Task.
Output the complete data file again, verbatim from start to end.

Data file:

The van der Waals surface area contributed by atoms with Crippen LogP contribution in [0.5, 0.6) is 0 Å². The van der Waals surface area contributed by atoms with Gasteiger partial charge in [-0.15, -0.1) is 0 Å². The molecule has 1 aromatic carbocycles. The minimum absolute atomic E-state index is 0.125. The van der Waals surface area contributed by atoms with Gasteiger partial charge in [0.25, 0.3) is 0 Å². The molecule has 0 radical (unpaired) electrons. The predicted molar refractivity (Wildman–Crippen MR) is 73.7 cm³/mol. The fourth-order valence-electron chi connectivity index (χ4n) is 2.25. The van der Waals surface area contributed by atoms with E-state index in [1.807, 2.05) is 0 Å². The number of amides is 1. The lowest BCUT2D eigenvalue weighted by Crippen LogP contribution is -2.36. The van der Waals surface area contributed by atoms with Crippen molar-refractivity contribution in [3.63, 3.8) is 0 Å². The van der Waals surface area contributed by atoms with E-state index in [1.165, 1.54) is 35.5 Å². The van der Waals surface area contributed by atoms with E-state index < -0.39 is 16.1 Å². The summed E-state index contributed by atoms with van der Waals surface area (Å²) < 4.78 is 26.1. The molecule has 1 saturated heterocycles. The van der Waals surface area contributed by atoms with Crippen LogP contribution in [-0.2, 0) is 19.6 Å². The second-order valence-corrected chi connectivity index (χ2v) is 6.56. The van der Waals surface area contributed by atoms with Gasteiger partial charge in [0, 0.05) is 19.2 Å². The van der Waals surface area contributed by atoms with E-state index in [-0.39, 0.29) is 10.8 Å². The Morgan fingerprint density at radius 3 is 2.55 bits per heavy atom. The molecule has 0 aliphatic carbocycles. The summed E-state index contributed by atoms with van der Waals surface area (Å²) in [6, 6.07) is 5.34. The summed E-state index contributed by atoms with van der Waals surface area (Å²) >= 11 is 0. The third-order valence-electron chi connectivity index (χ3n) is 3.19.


The van der Waals surface area contributed by atoms with Crippen LogP contribution in [0.5, 0.6) is 0 Å². The van der Waals surface area contributed by atoms with Gasteiger partial charge in [-0.15, -0.1) is 0 Å². The molecule has 1 aromatic carbocycles. The minimum absolute atomic E-state index is 0.125. The van der Waals surface area contributed by atoms with Gasteiger partial charge in [0.25, 0.3) is 0 Å². The molecule has 0 radical (unpaired) electrons. The predicted molar refractivity (Wildman–Crippen MR) is 73.7 cm³/mol. The fourth-order valence-electron chi connectivity index (χ4n) is 2.25. The van der Waals surface area contributed by atoms with E-state index in [1.807, 2.05) is 0 Å². The number of amides is 1. The lowest BCUT2D eigenvalue weighted by Crippen LogP contribution is -2.36. The van der Waals surface area contributed by atoms with Crippen molar-refractivity contribution in [3.63, 3.8) is 0 Å². The van der Waals surface area contributed by atoms with E-state index in [1.165, 1.54) is 35.5 Å². The van der Waals surface area contributed by atoms with E-state index < -0.39 is 16.1 Å². The summed E-state index contributed by atoms with van der Waals surface area (Å²) < 4.78 is 26.1. The molecule has 1 saturated heterocycles. The van der Waals surface area contributed by atoms with Crippen LogP contribution in [-0.2, 0) is 19.6 Å². The second-order valence-corrected chi connectivity index (χ2v) is 6.56. The van der Waals surface area contributed by atoms with Gasteiger partial charge in [0, 0.05) is 19.2 Å². The van der Waals surface area contributed by atoms with E-state index in [-0.39, 0.29) is 10.8 Å². The Morgan fingerprint density at radius 3 is 2.55 bits per heavy atom. The molecule has 0 aliphatic carbocycles. The summed E-state index contributed by atoms with van der Waals surface area (Å²) in [6, 6.07) is 5.34. The summed E-state index contributed by atoms with van der Waals surface area (Å²) >= 11 is 0. The third-order valence-electron chi connectivity index (χ3n) is 3.19.